She graduated as valedictorian at St. Joseph Central Catholic High School in Ironton, Ohio. In addition to being at the top of her class academically, she was president of the National Honor Society, president of the student body, played every sport available and was tireless in service activities through her high school and church.
“If Katie wanted to do it, Katie did it,” says her mother, Tammy. “Nothing held her back. Her brother Ryan is exactly two years older than her, and she always kept up with him.
Intelligent, compassionate, athletic, Katie called on all those traits to confront adversity. She was diagnosed with Type-1 diabetes her junior year of high school and was in a coma for a period of time. She emerged from that coma determined to get back on track.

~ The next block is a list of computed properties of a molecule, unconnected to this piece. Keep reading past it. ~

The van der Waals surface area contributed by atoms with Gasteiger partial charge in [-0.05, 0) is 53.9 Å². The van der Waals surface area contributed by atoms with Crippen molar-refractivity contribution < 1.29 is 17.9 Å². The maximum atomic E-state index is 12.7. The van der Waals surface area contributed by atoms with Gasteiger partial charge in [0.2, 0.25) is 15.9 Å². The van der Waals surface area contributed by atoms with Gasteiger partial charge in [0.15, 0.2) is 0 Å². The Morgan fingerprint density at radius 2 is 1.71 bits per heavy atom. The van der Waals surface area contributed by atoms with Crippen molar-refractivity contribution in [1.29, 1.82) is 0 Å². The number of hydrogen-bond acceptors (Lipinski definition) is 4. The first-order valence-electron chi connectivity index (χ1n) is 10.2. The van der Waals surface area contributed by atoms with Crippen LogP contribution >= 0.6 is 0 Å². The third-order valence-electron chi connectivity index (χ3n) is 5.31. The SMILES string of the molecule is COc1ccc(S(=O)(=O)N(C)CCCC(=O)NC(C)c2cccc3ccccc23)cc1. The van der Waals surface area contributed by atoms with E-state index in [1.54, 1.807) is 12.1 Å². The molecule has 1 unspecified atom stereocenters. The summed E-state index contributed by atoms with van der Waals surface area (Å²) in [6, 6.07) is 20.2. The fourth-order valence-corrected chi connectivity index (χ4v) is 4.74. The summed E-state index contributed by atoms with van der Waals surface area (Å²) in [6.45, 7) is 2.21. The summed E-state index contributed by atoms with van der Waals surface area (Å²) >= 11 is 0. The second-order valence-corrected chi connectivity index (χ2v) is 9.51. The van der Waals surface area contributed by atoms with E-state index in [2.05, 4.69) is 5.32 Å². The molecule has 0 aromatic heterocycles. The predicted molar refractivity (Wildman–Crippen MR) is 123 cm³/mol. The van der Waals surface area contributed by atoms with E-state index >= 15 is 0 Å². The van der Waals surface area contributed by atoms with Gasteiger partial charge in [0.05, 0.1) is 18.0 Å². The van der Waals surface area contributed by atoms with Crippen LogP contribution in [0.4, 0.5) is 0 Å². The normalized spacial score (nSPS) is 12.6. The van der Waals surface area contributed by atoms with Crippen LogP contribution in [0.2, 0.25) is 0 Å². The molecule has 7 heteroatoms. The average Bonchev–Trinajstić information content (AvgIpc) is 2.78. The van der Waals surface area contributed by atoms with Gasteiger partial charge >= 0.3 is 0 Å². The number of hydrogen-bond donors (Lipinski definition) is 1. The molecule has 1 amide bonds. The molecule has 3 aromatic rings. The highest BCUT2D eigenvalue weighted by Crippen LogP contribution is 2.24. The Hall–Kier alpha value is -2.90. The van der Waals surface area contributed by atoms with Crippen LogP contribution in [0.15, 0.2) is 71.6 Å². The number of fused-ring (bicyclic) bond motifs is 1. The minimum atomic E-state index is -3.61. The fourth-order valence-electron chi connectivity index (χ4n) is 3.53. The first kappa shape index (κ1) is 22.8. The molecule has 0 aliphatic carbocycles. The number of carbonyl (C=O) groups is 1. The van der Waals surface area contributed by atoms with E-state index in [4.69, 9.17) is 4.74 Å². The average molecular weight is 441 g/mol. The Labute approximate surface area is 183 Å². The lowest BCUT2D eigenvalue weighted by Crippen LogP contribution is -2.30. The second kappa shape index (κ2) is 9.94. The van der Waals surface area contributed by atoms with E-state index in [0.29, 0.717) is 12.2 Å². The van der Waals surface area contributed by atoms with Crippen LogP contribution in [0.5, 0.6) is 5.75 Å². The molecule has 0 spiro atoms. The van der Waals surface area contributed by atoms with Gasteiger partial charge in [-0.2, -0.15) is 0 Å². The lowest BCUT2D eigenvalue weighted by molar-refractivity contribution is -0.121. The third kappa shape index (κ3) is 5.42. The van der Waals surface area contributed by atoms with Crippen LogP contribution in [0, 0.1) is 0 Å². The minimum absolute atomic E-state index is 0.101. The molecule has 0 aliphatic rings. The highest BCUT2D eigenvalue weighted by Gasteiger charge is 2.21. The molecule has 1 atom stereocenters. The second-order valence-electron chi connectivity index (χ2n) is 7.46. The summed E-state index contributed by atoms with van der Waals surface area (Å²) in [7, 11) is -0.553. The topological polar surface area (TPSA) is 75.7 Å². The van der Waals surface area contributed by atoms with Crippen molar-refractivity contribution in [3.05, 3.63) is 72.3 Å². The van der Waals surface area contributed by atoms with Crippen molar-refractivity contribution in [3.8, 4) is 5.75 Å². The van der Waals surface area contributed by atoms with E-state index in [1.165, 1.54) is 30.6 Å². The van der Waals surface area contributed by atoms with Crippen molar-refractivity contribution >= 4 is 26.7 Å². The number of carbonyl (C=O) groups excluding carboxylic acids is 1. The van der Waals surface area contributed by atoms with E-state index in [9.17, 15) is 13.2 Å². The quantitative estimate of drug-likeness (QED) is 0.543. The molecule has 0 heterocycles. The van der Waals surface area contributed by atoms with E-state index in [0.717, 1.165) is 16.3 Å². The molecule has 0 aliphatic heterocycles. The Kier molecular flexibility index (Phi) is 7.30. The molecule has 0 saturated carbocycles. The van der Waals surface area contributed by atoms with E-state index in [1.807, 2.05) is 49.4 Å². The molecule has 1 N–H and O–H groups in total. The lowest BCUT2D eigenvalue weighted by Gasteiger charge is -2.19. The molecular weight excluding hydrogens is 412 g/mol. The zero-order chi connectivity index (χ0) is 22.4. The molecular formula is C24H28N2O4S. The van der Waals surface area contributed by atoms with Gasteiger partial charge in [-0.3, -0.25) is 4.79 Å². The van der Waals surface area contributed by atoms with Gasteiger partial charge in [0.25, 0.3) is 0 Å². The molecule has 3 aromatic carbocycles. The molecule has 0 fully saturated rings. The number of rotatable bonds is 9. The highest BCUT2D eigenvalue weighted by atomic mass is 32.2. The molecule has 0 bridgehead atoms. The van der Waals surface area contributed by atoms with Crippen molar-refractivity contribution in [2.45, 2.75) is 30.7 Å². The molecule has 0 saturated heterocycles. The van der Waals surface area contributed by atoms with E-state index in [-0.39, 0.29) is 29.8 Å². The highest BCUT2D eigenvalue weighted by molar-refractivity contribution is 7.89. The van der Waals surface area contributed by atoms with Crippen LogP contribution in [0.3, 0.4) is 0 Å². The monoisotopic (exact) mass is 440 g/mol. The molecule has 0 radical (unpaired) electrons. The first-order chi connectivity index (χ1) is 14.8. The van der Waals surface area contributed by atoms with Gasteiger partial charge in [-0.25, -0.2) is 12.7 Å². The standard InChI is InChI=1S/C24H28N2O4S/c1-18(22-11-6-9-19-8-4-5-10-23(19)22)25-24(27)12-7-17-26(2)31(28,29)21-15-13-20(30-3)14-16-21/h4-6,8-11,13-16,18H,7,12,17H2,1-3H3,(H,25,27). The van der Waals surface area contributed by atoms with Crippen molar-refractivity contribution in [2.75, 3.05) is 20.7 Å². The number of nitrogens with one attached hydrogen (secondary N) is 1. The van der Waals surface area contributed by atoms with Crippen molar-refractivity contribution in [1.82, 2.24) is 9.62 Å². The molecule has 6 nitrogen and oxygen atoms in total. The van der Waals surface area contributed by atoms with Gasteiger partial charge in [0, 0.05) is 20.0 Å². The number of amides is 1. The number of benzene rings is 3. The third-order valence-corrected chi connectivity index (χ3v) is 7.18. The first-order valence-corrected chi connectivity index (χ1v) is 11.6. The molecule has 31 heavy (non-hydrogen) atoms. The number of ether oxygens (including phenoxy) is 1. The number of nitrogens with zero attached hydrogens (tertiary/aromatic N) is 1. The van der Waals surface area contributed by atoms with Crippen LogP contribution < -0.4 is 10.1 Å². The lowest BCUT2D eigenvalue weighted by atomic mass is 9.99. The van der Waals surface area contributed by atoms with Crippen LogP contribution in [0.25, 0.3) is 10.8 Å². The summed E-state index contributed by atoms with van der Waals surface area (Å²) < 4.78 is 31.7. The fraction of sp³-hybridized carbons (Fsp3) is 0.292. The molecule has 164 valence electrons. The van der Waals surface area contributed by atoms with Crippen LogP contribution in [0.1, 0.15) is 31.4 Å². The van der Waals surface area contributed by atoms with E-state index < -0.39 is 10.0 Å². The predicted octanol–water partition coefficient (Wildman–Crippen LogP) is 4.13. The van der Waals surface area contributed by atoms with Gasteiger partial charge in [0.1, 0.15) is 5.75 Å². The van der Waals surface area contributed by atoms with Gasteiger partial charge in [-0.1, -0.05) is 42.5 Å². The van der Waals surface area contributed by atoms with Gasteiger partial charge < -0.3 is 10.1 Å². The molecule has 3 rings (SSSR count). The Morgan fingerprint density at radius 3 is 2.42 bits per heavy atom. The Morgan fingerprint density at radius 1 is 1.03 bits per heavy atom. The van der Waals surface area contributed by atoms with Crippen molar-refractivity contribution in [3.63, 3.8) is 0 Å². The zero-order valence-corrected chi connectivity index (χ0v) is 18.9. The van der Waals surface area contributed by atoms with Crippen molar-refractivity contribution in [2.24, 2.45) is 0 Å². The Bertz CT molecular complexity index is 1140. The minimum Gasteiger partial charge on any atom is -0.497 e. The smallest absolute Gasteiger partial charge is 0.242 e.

“Katie didn’t let diabetes stop her,” Tammy says. “She didn’t let diabetes change her life. She accepted that it happened, and she moved on. She did not stop doing what she wanted to do. She graduated valedictorian and went to Saint Mary’s.”
Tammy thinks raising four children via 13 years of Catholic education instilled much of the strength and faith in her children.
“Faith is very important to my family, and my children live what they believe,” Tammy says. “Even in the condition Katie is in right now, you can see that she has Jesus in her heart, she has love in her heart.”
Sarah Schwab says Katie’s quiet strength always surfaced when family or friends faced a crisis.
“She has always been the go-to for all of her friends,” Sarah says. “She’s always been the one who was always balanced for all three of us (siblings). She was always the one everybody called in the family to talk because she always brought that balance and peace that we needed.